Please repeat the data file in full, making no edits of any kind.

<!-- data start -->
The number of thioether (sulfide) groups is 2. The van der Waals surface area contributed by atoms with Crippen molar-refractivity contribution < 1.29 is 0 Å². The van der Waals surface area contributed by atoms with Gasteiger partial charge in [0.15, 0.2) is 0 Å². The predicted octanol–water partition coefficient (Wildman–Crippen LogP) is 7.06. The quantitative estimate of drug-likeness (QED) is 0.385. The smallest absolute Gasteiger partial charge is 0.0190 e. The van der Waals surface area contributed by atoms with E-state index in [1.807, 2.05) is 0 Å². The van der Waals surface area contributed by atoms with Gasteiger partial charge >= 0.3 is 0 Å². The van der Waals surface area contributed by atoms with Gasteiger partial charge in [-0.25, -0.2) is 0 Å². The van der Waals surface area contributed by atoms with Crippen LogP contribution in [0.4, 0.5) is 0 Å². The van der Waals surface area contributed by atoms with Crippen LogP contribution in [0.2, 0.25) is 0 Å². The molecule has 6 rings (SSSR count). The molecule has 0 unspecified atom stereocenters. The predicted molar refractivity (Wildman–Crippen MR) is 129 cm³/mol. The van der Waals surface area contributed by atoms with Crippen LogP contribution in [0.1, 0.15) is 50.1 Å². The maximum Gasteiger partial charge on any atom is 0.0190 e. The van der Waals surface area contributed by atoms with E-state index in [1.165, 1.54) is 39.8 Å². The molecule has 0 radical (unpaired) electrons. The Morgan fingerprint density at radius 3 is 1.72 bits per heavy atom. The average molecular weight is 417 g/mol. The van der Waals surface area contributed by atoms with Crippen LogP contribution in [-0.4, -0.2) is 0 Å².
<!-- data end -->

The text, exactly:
The number of thioether (sulfide) groups is 2. The van der Waals surface area contributed by atoms with Crippen molar-refractivity contribution < 1.29 is 0 Å². The van der Waals surface area contributed by atoms with Gasteiger partial charge in [0.15, 0.2) is 0 Å². The predicted octanol–water partition coefficient (Wildman–Crippen LogP) is 7.06. The quantitative estimate of drug-likeness (QED) is 0.385. The smallest absolute Gasteiger partial charge is 0.0190 e. The van der Waals surface area contributed by atoms with E-state index in [1.807, 2.05) is 0 Å². The van der Waals surface area contributed by atoms with Gasteiger partial charge >= 0.3 is 0 Å². The van der Waals surface area contributed by atoms with Gasteiger partial charge in [-0.25, -0.2) is 0 Å². The van der Waals surface area contributed by atoms with Crippen LogP contribution in [0.4, 0.5) is 0 Å². The van der Waals surface area contributed by atoms with Crippen LogP contribution in [0.2, 0.25) is 0 Å². The molecule has 6 rings (SSSR count). The molecule has 0 unspecified atom stereocenters. The predicted molar refractivity (Wildman–Crippen MR) is 129 cm³/mol. The van der Waals surface area contributed by atoms with Crippen LogP contribution in [0.1, 0.15) is 50.1 Å². The maximum Gasteiger partial charge on any atom is 0.0190 e. The van der Waals surface area contributed by atoms with E-state index in [1.165, 1.54) is 39.8 Å². The molecule has 0 radical (unpaired) electrons. The Morgan fingerprint density at radius 3 is 1.72 bits per heavy atom. The average molecular weight is 417 g/mol. The van der Waals surface area contributed by atoms with Crippen LogP contribution in [-0.4, -0.2) is 0 Å².